African Fashion Fund to offer COVID-19 Relief

The fashion fund aims to offer relief and economical exposure to African fashion businesses

AFRICAN MIRROR REPORTER

Ghanian businesswoman Roberta Annan has announced that the African Fashion Fund with the United Nations (UN) will invest a large portion of their funds into the businesses of African fashion designers affected by COVID-19. 

Annan spoke to the UN on Tuesday about the decision and how the funds will be coordinated to various African designers, brands and fashion organisations from August this year. 

“We must use the COVID pandemic as an opportunity to redefine sustainability – not just for Africa but for the world,” she said from her home in Accra, Ghana. “There is luxury in our natural environments, and we have the chance to build a business model around the beauty of that luxury.”

Annan and her colleagues at the Fund have said how determined they are to use the fund as an opportunity to accelerate an existing plan of pushing African businesses into e-commerce. Annan has said that a digital platform is already in place, with the remaining factor needed being a global distribution chain to get buyers from across the globe.

The Fund has also teamed with one of the original artisans who benefited from seed grants to bring portable, foldable looms to 130 villages in Ghana and Nigeria, which will provide an entrepreneurial opportunity to women’s cooperatives to weave and sell textiles.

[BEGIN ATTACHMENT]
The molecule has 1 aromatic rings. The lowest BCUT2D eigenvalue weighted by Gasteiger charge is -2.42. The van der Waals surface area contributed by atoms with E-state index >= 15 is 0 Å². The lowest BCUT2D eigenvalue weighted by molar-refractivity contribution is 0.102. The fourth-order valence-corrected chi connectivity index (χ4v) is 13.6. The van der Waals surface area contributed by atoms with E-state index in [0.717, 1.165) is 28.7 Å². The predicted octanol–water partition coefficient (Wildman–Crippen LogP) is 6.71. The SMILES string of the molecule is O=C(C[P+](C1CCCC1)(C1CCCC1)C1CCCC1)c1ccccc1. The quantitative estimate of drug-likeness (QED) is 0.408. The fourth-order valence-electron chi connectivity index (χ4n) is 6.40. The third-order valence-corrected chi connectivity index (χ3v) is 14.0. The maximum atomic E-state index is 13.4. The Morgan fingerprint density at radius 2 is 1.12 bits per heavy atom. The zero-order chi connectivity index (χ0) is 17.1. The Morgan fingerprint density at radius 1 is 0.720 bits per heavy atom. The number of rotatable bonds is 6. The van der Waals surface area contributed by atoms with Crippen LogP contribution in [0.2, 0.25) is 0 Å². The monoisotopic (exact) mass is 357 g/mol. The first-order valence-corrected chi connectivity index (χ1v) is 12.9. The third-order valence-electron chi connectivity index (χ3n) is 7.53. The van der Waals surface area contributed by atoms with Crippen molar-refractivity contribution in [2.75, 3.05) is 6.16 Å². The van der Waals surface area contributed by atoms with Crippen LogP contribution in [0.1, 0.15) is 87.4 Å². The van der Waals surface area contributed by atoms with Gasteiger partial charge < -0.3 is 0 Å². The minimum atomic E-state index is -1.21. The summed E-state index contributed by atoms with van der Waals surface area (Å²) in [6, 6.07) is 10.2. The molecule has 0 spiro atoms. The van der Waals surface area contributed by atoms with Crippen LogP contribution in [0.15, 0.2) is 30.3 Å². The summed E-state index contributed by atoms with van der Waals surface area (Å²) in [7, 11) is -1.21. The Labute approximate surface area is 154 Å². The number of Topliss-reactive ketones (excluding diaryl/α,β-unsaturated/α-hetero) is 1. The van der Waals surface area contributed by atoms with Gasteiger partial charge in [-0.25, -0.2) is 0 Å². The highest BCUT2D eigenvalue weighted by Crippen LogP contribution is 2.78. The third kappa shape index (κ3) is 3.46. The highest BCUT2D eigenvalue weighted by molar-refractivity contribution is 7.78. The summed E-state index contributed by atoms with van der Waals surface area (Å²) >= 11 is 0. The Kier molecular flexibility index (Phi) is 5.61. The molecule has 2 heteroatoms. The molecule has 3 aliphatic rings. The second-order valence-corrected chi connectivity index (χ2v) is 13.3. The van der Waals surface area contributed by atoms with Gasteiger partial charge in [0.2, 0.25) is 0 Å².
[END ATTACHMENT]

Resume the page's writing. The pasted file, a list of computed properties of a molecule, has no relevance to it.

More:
“It is critical that the artisans who own the craftsmanship have an opportunity to bring the world to them, rather than it being co-opted,” she said. “We are generating demand for creative outputs from Africa, but on African terms.”

Along with the African Fashion Fund, Annan will also be coordinating and leading a US$100 million Impact Fund for African Creatives that provides venture capital for growth for African entrepreneurs looking to take their businesses to scale, with an emphasis on those using sustainable materials and adhering to responsible business practices.

This kind of investment in African industry brings with it the opportunity “to press the reset button,” said Annan. “We are aligning back to the soul and focusing on people and planet while also making profit.”

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